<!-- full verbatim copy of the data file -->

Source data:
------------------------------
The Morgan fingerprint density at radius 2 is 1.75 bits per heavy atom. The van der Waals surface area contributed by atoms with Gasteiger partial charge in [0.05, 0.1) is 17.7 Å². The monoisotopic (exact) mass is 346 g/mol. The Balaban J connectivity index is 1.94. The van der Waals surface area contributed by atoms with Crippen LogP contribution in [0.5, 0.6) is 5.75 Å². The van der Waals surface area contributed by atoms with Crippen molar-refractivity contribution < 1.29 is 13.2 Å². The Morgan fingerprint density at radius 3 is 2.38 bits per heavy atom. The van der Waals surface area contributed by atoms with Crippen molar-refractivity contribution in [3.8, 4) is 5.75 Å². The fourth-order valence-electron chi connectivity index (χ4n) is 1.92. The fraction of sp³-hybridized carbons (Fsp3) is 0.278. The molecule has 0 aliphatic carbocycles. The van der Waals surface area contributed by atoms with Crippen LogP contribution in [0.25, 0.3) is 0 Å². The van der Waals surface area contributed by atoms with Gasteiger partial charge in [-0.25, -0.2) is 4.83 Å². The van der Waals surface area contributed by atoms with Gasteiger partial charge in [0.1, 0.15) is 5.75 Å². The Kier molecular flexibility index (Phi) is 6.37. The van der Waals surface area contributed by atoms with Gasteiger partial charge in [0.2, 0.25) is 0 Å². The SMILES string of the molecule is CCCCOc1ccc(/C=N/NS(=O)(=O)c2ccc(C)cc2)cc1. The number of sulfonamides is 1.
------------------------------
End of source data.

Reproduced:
The Morgan fingerprint density at radius 2 is 1.75 bits per heavy atom. The van der Waals surface area contributed by atoms with Gasteiger partial charge in [0.05, 0.1) is 17.7 Å². The monoisotopic (exact) mass is 346 g/mol. The Balaban J connectivity index is 1.94. The van der Waals surface area contributed by atoms with Crippen LogP contribution in [0.5, 0.6) is 5.75 Å². The van der Waals surface area contributed by atoms with Crippen molar-refractivity contribution < 1.29 is 13.2 Å². The Morgan fingerprint density at radius 3 is 2.38 bits per heavy atom. The van der Waals surface area contributed by atoms with Crippen molar-refractivity contribution in [3.8, 4) is 5.75 Å². The fourth-order valence-electron chi connectivity index (χ4n) is 1.92. The fraction of sp³-hybridized carbons (Fsp3) is 0.278. The molecule has 0 aliphatic carbocycles. The van der Waals surface area contributed by atoms with Crippen LogP contribution in [0.25, 0.3) is 0 Å². The van der Waals surface area contributed by atoms with Gasteiger partial charge in [-0.25, -0.2) is 4.83 Å². The van der Waals surface area contributed by atoms with Gasteiger partial charge in [0.1, 0.15) is 5.75 Å². The Kier molecular flexibility index (Phi) is 6.37. The van der Waals surface area contributed by atoms with Gasteiger partial charge in [0.2, 0.25) is 0 Å². The SMILES string of the molecule is CCCCOc1ccc(/C=N/NS(=O)(=O)c2ccc(C)cc2)cc1. The number of sulfonamides is 1.